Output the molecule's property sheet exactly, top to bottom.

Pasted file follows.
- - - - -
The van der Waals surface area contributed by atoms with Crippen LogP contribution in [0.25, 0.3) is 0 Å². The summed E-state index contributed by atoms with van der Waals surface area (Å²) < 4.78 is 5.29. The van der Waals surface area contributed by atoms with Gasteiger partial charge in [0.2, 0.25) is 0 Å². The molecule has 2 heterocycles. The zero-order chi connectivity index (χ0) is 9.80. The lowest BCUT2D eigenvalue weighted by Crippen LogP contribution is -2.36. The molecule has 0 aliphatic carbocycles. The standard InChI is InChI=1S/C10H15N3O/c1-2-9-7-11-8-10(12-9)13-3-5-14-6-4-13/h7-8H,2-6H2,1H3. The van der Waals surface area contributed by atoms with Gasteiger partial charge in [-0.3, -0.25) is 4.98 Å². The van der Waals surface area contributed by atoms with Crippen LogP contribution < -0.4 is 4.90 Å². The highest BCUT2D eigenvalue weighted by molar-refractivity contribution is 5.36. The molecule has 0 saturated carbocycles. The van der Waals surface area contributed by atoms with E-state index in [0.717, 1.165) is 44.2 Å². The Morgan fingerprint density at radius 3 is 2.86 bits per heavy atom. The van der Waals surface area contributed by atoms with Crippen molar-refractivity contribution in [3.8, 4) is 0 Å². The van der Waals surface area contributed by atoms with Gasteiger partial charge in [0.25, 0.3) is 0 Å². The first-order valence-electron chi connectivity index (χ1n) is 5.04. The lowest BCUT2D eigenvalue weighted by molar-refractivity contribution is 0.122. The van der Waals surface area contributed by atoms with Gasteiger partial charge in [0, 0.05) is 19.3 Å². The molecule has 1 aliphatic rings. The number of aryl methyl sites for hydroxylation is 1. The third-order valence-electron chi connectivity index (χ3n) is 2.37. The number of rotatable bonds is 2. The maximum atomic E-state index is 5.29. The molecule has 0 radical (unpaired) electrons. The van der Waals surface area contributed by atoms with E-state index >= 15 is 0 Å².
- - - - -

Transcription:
The van der Waals surface area contributed by atoms with Crippen LogP contribution in [0.25, 0.3) is 0 Å². The summed E-state index contributed by atoms with van der Waals surface area (Å²) < 4.78 is 5.29. The van der Waals surface area contributed by atoms with Gasteiger partial charge in [0.2, 0.25) is 0 Å². The molecule has 2 heterocycles. The zero-order chi connectivity index (χ0) is 9.80. The lowest BCUT2D eigenvalue weighted by Crippen LogP contribution is -2.36. The molecule has 0 aliphatic carbocycles. The standard InChI is InChI=1S/C10H15N3O/c1-2-9-7-11-8-10(12-9)13-3-5-14-6-4-13/h7-8H,2-6H2,1H3. The van der Waals surface area contributed by atoms with Gasteiger partial charge in [-0.3, -0.25) is 4.98 Å². The van der Waals surface area contributed by atoms with Crippen LogP contribution < -0.4 is 4.90 Å². The highest BCUT2D eigenvalue weighted by molar-refractivity contribution is 5.36. The molecule has 0 saturated carbocycles. The van der Waals surface area contributed by atoms with E-state index in [0.717, 1.165) is 44.2 Å². The Morgan fingerprint density at radius 3 is 2.86 bits per heavy atom. The van der Waals surface area contributed by atoms with Crippen molar-refractivity contribution in [3.8, 4) is 0 Å². The van der Waals surface area contributed by atoms with Gasteiger partial charge in [0.25, 0.3) is 0 Å². The first-order valence-electron chi connectivity index (χ1n) is 5.04. The lowest BCUT2D eigenvalue weighted by molar-refractivity contribution is 0.122. The van der Waals surface area contributed by atoms with Gasteiger partial charge in [0, 0.05) is 19.3 Å². The molecule has 1 aliphatic rings. The number of aryl methyl sites for hydroxylation is 1. The third-order valence-electron chi connectivity index (χ3n) is 2.37. The number of rotatable bonds is 2. The maximum atomic E-state index is 5.29. The molecule has 0 radical (unpaired) electrons. The van der Waals surface area contributed by atoms with E-state index >= 15 is 0 Å².